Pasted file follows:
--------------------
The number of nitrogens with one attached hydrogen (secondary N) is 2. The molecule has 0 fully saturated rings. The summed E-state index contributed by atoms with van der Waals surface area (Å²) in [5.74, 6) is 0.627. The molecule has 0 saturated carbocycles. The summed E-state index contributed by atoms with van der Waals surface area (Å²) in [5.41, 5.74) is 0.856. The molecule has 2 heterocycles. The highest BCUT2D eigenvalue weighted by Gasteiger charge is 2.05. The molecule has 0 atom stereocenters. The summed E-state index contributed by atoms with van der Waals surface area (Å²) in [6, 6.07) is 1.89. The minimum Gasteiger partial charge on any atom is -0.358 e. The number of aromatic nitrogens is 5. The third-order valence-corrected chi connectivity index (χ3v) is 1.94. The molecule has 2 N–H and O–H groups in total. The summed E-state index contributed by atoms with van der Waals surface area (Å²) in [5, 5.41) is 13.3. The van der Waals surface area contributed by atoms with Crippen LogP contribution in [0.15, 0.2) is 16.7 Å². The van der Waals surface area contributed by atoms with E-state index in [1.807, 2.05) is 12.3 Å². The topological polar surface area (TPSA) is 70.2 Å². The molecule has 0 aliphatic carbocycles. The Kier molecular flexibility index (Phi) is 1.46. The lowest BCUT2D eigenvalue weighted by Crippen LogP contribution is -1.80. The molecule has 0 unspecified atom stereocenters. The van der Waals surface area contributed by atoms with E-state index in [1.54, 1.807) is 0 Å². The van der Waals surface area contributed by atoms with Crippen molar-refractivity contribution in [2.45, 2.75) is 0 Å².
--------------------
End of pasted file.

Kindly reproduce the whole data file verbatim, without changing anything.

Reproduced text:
The number of nitrogens with one attached hydrogen (secondary N) is 2. The molecule has 0 fully saturated rings. The summed E-state index contributed by atoms with van der Waals surface area (Å²) in [5.74, 6) is 0.627. The molecule has 0 saturated carbocycles. The summed E-state index contributed by atoms with van der Waals surface area (Å²) in [5.41, 5.74) is 0.856. The molecule has 2 heterocycles. The highest BCUT2D eigenvalue weighted by Gasteiger charge is 2.05. The molecule has 0 atom stereocenters. The summed E-state index contributed by atoms with van der Waals surface area (Å²) in [6, 6.07) is 1.89. The minimum Gasteiger partial charge on any atom is -0.358 e. The number of aromatic nitrogens is 5. The third-order valence-corrected chi connectivity index (χ3v) is 1.94. The molecule has 2 N–H and O–H groups in total. The summed E-state index contributed by atoms with van der Waals surface area (Å²) in [5, 5.41) is 13.3. The van der Waals surface area contributed by atoms with Crippen LogP contribution in [0.15, 0.2) is 16.7 Å². The van der Waals surface area contributed by atoms with E-state index in [1.807, 2.05) is 12.3 Å². The topological polar surface area (TPSA) is 70.2 Å². The molecule has 0 aliphatic carbocycles. The Kier molecular flexibility index (Phi) is 1.46. The lowest BCUT2D eigenvalue weighted by Crippen LogP contribution is -1.80. The molecule has 0 unspecified atom stereocenters. The van der Waals surface area contributed by atoms with E-state index in [1.54, 1.807) is 0 Å². The van der Waals surface area contributed by atoms with Crippen molar-refractivity contribution in [2.45, 2.75) is 0 Å².